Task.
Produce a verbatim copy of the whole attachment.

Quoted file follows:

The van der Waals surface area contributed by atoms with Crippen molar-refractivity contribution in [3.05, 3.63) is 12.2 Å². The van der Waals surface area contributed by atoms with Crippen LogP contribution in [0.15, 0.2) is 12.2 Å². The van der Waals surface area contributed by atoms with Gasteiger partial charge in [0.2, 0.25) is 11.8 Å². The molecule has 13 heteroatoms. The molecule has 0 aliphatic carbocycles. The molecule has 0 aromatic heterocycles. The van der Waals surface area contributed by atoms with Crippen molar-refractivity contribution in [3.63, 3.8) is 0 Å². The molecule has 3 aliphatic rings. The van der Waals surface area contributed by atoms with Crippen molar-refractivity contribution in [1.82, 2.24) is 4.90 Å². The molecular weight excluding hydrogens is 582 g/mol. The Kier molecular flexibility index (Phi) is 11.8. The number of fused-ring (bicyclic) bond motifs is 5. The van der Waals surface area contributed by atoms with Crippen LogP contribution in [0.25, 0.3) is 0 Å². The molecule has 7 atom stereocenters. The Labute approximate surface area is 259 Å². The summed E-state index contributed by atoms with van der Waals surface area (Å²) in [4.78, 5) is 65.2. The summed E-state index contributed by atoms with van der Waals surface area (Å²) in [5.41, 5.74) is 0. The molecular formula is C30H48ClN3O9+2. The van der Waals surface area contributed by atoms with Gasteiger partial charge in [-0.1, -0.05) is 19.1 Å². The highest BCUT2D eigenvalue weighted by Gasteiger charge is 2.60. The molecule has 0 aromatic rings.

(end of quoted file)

The van der Waals surface area contributed by atoms with Crippen molar-refractivity contribution in [3.05, 3.63) is 12.2 Å². The van der Waals surface area contributed by atoms with Crippen LogP contribution in [0.15, 0.2) is 12.2 Å². The van der Waals surface area contributed by atoms with Gasteiger partial charge in [0.2, 0.25) is 11.8 Å². The molecule has 13 heteroatoms. The molecule has 0 aliphatic carbocycles. The molecule has 0 aromatic heterocycles. The van der Waals surface area contributed by atoms with Crippen molar-refractivity contribution in [3.63, 3.8) is 0 Å². The molecule has 3 aliphatic rings. The van der Waals surface area contributed by atoms with Crippen molar-refractivity contribution in [1.82, 2.24) is 4.90 Å². The molecular weight excluding hydrogens is 582 g/mol. The Kier molecular flexibility index (Phi) is 11.8. The number of fused-ring (bicyclic) bond motifs is 5. The van der Waals surface area contributed by atoms with Crippen LogP contribution in [0.25, 0.3) is 0 Å². The molecule has 7 atom stereocenters. The Labute approximate surface area is 259 Å². The summed E-state index contributed by atoms with van der Waals surface area (Å²) in [4.78, 5) is 65.2. The summed E-state index contributed by atoms with van der Waals surface area (Å²) in [5.41, 5.74) is 0. The molecular formula is C30H48ClN3O9+2. The van der Waals surface area contributed by atoms with Gasteiger partial charge in [-0.1, -0.05) is 19.1 Å². The highest BCUT2D eigenvalue weighted by Gasteiger charge is 2.60. The molecule has 0 aromatic rings.